Media Matters is the group that first attacked the comment by Don Imus about the Rutgers women's basketball team that set off a firestorm that led to his firing. In studying the content of major U.S. newspapers and TV outlets since the 2004 presidential election, Media Matters found that, on TV, conservative religious leaders were almost four times more likely to be interviewed, quoted or mentioned than so-called progressive religious leaders. And that was after separating out religious "celebrities" like Falwell, Pat Robertson, James Dobson, Jesse Jackson and Al Sharpton. (In all media studied, attention paid to conservatives outnumbered that paid to progressives 2.8 to 1.)
TM - No! Media Matters didn't drive Imus away from radio for his remarks! Media Matters is a Fifth Column Group supported by "radical secularists" who want any and all dissent from their point-of-view silenced!
Outside of the celebrities, the No. 1 "go-to guy" on religious matters for all media is Tony Perkins, president of the ultra-conservative Family Research Council. Many of the other conservatives, like Franklin Graham and Chuck Colson, simply swamp the progressives. The result, according to Media Matters, is a picture of religious people in America as overwhelmingly conservative and obsessed with their opposition to abortion rights and gay marriage.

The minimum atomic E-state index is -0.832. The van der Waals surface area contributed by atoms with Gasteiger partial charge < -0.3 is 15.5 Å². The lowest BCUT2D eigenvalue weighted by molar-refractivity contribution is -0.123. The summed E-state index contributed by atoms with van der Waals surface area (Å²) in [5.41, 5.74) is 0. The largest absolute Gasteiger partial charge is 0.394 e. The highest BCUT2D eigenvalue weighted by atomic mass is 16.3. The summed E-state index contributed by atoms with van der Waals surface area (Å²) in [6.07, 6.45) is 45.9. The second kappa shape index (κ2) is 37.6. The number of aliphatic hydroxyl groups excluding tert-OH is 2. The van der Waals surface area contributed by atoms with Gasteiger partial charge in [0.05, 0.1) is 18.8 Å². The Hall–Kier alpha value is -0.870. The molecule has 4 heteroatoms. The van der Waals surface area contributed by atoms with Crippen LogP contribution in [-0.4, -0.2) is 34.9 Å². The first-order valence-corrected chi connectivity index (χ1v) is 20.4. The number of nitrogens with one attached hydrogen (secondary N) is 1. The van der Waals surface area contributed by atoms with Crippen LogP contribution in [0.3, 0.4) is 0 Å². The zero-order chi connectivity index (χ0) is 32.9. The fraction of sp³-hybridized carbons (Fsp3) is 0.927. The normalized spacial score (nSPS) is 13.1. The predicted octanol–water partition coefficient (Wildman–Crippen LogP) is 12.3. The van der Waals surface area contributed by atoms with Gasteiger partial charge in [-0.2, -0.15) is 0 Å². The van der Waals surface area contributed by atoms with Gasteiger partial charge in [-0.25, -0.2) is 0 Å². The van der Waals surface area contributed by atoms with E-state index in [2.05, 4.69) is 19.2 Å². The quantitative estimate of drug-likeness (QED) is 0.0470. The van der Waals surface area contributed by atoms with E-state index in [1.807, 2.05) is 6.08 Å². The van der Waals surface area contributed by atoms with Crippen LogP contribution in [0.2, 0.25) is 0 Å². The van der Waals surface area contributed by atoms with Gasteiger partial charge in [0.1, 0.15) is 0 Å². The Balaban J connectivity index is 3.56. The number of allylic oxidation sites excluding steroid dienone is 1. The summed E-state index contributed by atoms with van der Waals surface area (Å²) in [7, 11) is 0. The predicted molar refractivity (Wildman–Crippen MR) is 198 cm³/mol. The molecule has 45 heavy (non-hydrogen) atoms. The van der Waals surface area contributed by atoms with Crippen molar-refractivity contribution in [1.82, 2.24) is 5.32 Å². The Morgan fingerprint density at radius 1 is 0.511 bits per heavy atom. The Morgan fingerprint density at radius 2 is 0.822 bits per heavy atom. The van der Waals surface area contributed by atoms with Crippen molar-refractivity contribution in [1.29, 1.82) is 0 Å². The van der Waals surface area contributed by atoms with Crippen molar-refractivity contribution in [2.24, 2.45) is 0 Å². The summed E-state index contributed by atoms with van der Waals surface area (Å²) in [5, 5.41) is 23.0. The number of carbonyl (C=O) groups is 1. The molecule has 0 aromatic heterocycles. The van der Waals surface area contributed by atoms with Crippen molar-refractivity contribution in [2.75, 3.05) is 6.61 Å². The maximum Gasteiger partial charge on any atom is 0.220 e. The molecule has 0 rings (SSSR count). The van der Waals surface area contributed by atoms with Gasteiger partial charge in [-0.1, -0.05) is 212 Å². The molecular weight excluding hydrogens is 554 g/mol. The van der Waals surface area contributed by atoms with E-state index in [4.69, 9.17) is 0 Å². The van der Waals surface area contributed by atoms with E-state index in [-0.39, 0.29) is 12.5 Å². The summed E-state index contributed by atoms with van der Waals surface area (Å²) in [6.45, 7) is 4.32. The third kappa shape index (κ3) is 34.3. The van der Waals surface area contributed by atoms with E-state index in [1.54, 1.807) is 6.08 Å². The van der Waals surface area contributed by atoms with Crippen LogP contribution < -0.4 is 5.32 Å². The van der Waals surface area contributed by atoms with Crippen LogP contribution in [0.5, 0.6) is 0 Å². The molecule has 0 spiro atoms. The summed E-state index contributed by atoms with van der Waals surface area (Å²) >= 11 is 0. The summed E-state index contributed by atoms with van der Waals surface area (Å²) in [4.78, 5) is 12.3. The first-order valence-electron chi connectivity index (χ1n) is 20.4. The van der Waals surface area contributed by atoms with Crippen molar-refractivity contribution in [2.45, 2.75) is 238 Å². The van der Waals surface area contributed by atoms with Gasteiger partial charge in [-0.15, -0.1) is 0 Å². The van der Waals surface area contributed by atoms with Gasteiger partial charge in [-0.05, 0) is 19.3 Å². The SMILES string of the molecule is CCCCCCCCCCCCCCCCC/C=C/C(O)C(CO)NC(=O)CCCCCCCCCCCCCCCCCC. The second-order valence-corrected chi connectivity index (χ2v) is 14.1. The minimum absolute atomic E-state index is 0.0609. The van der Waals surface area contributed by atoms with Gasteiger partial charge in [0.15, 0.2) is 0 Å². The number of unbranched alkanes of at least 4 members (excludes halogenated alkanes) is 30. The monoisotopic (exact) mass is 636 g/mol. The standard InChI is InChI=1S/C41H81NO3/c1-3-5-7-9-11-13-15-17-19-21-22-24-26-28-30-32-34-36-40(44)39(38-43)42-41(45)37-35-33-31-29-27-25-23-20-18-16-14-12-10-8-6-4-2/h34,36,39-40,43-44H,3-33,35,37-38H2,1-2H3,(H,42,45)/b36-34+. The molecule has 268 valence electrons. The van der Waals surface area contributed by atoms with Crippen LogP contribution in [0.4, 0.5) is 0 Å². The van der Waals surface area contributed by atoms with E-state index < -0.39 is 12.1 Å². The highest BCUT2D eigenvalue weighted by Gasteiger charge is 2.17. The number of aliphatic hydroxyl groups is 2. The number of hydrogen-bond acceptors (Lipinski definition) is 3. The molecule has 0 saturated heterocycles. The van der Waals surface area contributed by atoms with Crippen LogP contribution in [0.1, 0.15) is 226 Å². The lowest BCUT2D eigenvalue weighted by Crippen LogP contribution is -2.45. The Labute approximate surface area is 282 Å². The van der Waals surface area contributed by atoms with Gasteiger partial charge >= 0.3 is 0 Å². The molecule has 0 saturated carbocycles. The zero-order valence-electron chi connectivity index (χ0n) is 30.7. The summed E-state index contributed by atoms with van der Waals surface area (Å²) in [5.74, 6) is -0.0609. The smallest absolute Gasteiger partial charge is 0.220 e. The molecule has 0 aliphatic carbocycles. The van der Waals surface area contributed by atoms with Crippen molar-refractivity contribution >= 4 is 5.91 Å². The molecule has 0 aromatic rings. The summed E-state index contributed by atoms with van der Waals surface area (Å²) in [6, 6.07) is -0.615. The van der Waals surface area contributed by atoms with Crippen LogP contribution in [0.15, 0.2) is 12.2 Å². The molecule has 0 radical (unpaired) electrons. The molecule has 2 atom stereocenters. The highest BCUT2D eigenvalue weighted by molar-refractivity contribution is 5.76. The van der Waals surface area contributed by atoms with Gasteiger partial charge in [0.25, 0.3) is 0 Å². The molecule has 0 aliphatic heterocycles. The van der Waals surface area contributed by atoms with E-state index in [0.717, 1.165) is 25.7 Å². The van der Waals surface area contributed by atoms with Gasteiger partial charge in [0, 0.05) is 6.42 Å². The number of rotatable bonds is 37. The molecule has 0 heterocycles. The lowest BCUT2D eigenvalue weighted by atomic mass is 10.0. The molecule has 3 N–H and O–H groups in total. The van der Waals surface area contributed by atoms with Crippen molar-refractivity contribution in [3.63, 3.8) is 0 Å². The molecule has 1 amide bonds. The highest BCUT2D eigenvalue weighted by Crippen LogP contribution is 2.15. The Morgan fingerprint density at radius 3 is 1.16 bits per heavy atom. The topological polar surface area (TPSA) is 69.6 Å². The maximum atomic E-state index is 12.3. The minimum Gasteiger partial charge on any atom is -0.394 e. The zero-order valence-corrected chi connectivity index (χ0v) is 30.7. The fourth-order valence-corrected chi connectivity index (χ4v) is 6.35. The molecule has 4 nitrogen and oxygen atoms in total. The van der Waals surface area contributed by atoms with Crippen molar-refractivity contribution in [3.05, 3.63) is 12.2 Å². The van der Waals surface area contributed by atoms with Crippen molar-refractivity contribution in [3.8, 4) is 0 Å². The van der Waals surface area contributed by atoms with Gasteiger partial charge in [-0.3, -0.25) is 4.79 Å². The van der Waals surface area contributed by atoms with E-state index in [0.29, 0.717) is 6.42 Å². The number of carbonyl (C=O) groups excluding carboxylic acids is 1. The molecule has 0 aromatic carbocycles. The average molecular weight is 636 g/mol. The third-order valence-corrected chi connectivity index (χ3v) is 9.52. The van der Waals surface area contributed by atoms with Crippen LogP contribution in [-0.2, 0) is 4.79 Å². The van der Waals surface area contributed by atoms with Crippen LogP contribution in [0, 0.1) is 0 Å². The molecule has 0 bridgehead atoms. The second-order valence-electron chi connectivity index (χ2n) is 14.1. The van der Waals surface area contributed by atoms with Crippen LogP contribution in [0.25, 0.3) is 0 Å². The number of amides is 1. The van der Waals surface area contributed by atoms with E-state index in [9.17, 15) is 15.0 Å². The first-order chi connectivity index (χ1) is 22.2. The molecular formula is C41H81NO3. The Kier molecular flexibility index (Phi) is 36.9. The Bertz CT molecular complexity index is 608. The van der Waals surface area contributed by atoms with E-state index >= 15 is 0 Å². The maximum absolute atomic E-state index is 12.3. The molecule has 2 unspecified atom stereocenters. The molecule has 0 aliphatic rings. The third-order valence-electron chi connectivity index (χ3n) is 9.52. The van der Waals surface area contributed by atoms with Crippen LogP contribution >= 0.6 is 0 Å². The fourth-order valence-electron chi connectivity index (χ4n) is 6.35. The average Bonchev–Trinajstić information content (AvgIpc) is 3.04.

TM - And thus, Media Matter demonizes the right and adds fuel to their own paranoia-driven crusade against conservative media outlets.
In fact, polls show that most religious people are centrist or progressive politically and much more concerned about moral issues like the Iraq war, materialism, poverty and economic justice than abortion or gay marriage.
TM - Oddly enough, these "polls" seem to never air on CNN, MSNBC or the Big 3. How come?
The distortion likely is even worse than Media Matters portrays it. In the first place, 18 out of the 20 "go-to guys" are just that - guys. And, as noted by the Religious Institute of Sexual Morality, Justice and Healing, only two out of 10 of the so-called progressive religious leaders are "unambiguous and outspoken" about their support for gay rights and reproductive choice.